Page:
Middletown, NJ

Late Cretaceous shallow-marine fossils of the Navesink Formation, including shellfish and shark teeth, can be collected from the streambed of Poricy Brook from April to October. For a small fee, the park will rent you the tools you’re permitted to use, or you can bring your own trowels & screens. Rock hammers, picks, and shovels are not allowed. You are asked to limit yourself to taking home five fossils per visit.

Website

 

Big Brook Fossil Area

Colts Neck, NJ

This fossil collecting location contains Cretaceous marine fauna, including fossil shark teeth, and the occasional Mosasaur. Fossils here come from formations that erode out of stream banks in central New Jersey. They are found by walking the streams.

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New York

Penn Dixie Paleontological and Outdoor Education Center

Blasdell, NY

You may find brachiopods, trilobites, horn corals, crinoids, and gastropods. Spring Break – Apri l 12 – 19, 2013, Monday – Saturday. 9 AM – 4 PM & Sunday, 11 AM – 4 PM May–October: Saturdays 9 AM to 4 PM & Sundays, 11 AM to 4 PM June 14–September 2, 2014: Monday-Saturday, 9 AM to 4 PM, Sundays, 11 AM-4 PM. No pre-registration required for the above visiting hours. Penn Dixie Site will be open rain or shine. Dress for the weather. Visitors may keep all the fossils they find. Additional individual, family, group, scouts, day care centers, summer camps, birthday parties, amateur & professional geological groups, etc. may be scheduled by calling (716) 627-4560. Penn Dixie has over 4,100 feet of paved trails for wheelchairs, walkers, strollers and wagons to accommodate site accessibility for all. There are now 5 shelters available for use on the site. Schools, scouts, and groups may schedule a visit at other times by calling (716) 627-4560. School memberships are available. Non-member adults $7, children 12 and under $6, children 2 & under and Penn Dixie Members are free.

Website

Ohio

Paulding Fossil Park

Paulding, OH

Located near the LaFarge Quarry in Paulding, Ohio, the company has created a public fossil park due to the overwhelming number of requests and letters from Dry Dredgers and other amateur fossil club members. The park is located on the quarry property but far removed from the mining operations. It is a flat fenced area where LaFarge periodically dumps Silica Shale. It is open 7 days a week to collectors, who simply have to sign in and follow the rules.

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Trammel Fossil Park

Sharonville, OH

Located in the Cincinnati area in Sharonville, Ohio, this is a great place to go hunting for brachiopods, bryozoans, and other goodies from the Late Ordovician. The park is open to the public year-round, free admission, and you can keep all the fossils you find. Information from the Dry Dredgers, who helped create and maintain Trammel Fossil Park.

Website

 

East Fork State Park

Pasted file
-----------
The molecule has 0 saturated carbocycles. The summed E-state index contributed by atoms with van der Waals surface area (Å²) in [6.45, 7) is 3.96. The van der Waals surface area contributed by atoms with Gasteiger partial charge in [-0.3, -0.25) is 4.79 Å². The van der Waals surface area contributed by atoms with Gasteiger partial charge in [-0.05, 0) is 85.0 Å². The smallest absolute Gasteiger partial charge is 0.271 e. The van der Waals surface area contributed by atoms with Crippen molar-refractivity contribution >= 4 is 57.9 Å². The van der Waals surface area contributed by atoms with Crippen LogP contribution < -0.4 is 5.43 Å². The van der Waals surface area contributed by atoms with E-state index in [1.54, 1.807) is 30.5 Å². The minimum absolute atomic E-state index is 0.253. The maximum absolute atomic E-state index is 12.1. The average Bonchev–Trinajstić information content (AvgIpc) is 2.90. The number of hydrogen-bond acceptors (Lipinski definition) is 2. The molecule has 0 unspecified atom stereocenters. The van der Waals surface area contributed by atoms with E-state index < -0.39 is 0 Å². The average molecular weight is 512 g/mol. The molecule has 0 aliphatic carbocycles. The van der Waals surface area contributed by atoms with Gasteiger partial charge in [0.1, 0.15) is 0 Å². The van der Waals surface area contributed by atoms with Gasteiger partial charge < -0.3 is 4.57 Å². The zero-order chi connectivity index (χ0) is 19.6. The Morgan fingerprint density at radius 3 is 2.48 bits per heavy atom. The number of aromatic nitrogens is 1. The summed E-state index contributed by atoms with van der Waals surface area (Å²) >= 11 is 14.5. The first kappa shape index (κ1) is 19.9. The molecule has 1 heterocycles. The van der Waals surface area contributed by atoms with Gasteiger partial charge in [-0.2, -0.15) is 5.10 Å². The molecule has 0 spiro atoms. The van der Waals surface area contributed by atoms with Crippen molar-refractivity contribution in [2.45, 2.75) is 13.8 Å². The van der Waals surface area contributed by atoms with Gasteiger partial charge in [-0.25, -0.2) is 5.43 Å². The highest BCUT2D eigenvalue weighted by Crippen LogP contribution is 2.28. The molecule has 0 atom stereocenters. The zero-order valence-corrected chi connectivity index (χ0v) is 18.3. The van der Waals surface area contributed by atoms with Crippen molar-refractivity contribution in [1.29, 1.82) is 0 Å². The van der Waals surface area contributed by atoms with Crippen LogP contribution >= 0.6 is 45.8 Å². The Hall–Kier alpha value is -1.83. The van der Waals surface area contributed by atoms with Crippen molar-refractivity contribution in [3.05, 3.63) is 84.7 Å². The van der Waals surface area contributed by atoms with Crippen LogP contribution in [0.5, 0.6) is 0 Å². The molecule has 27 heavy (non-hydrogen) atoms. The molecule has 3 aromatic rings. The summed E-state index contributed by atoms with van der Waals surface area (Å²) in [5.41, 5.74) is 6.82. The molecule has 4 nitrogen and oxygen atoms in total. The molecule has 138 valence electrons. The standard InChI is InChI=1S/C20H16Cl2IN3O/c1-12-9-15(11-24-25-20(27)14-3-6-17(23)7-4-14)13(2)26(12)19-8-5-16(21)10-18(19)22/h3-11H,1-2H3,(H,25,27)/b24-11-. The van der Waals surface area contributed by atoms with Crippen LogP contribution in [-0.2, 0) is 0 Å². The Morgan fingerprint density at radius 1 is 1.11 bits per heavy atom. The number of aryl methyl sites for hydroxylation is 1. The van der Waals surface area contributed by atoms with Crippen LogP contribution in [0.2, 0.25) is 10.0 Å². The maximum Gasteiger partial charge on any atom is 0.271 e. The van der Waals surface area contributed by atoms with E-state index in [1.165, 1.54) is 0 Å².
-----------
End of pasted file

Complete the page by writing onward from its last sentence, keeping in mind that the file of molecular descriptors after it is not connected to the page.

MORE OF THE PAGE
Bethel, OH

You can find bryozoans, crinoids, brachiopods, and gastropods. Collecting rules apply, request collecting permission at the Visitor Center.

Website

 

Olander Fossil Park

Sylvania, OH

Experience the life of a fossil hunter at one of only two prime Devonian Era sites on the entire planet, at a park that is unlike any other. When your work is done, transport your treasures home where you can continue to learn, research and remember your adventure. Nearly 375 million years ago, northwest Ohio was a great sea teeming with life. Now, Fossil Park is rich in fossilized brachiopods, coral and more than 200 species of prehistoric life. You’re going to dig exploring for these buried treasures, and the best part is, you get to keep whatever you find! Fossil Park’s 5-acre, ADA accessible rock quarry allows you to search for world-renowned fossils in a safe, controlled environment. The fossils come from Hanson Aggregate Midwest’s large working quarries, located just a mile south of Fossil Park. The specimens are already in shale that is soft enough to break with your bare hands, making this an activity nearly anyone can enjoy.

Website

 

Caesar Creek

Waynesville, OH

The Caesar Creek Spillway was created by the U.S. Army Corps of Engineers to aid in flood control. When they blasted it out, they exposed layers upon layers of fossil-bearing Ordovician limestones and mudstones that stretch for football fields!

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Oakes Quarry Park

Fairborn, OH

The city of Fairborn, near Dayton, allows fossil collecting in this former limestone quarry; you’ll find brachiopods, crinoids and other Silurian marine fossils. The sitemap also points out glacial grooves and a (fossil) coral reef. Check for instructions when you arrive.

Website

Oregon

Wheeler High School Fossil Beds

Fossil, OR

You can find fossil leaves and branches from the Oligocene, approximately 33 million years old. You will find similar fossils here as the ones in nearby John Day Fossil Beds National Monument, but you can collect them here.

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South Dakota